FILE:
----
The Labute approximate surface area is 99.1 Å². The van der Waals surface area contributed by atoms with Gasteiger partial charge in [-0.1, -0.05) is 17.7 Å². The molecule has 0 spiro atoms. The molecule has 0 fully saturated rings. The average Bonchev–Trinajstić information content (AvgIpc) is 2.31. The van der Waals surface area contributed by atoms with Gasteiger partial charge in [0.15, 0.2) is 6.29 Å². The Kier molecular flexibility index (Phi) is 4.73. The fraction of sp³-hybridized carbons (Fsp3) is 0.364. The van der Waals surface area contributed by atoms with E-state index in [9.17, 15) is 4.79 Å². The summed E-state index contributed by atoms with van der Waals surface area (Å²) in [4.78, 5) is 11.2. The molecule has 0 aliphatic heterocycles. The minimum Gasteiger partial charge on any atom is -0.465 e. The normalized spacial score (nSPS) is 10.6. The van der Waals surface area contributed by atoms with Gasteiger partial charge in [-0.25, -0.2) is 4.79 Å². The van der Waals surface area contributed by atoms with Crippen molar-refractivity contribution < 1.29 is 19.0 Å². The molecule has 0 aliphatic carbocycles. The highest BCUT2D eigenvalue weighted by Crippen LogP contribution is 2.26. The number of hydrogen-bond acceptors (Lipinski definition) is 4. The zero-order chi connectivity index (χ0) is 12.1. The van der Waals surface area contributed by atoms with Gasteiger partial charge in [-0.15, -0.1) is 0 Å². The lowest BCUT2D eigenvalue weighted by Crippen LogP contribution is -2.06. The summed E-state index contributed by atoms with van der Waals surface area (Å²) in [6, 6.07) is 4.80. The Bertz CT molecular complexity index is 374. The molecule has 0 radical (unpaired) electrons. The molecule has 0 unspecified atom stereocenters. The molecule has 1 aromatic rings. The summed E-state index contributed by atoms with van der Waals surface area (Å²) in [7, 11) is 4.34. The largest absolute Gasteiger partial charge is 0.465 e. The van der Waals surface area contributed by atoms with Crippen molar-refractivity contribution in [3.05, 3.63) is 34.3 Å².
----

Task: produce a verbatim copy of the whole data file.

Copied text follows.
The Labute approximate surface area is 99.1 Å². The van der Waals surface area contributed by atoms with Gasteiger partial charge in [-0.1, -0.05) is 17.7 Å². The molecule has 0 spiro atoms. The molecule has 0 fully saturated rings. The average Bonchev–Trinajstić information content (AvgIpc) is 2.31. The van der Waals surface area contributed by atoms with Gasteiger partial charge in [0.15, 0.2) is 6.29 Å². The Kier molecular flexibility index (Phi) is 4.73. The fraction of sp³-hybridized carbons (Fsp3) is 0.364. The van der Waals surface area contributed by atoms with E-state index in [9.17, 15) is 4.79 Å². The summed E-state index contributed by atoms with van der Waals surface area (Å²) in [4.78, 5) is 11.2. The molecule has 0 aliphatic heterocycles. The minimum Gasteiger partial charge on any atom is -0.465 e. The normalized spacial score (nSPS) is 10.6. The van der Waals surface area contributed by atoms with Gasteiger partial charge in [-0.25, -0.2) is 4.79 Å². The van der Waals surface area contributed by atoms with Crippen molar-refractivity contribution < 1.29 is 19.0 Å². The molecule has 0 aliphatic carbocycles. The highest BCUT2D eigenvalue weighted by Crippen LogP contribution is 2.26. The number of hydrogen-bond acceptors (Lipinski definition) is 4. The zero-order chi connectivity index (χ0) is 12.1. The van der Waals surface area contributed by atoms with Gasteiger partial charge in [-0.15, -0.1) is 0 Å². The lowest BCUT2D eigenvalue weighted by Crippen LogP contribution is -2.06. The summed E-state index contributed by atoms with van der Waals surface area (Å²) in [6, 6.07) is 4.80. The Bertz CT molecular complexity index is 374. The molecule has 0 radical (unpaired) electrons. The molecule has 0 unspecified atom stereocenters. The molecule has 1 aromatic rings. The summed E-state index contributed by atoms with van der Waals surface area (Å²) in [7, 11) is 4.34. The largest absolute Gasteiger partial charge is 0.465 e. The van der Waals surface area contributed by atoms with Crippen molar-refractivity contribution in [3.05, 3.63) is 34.3 Å².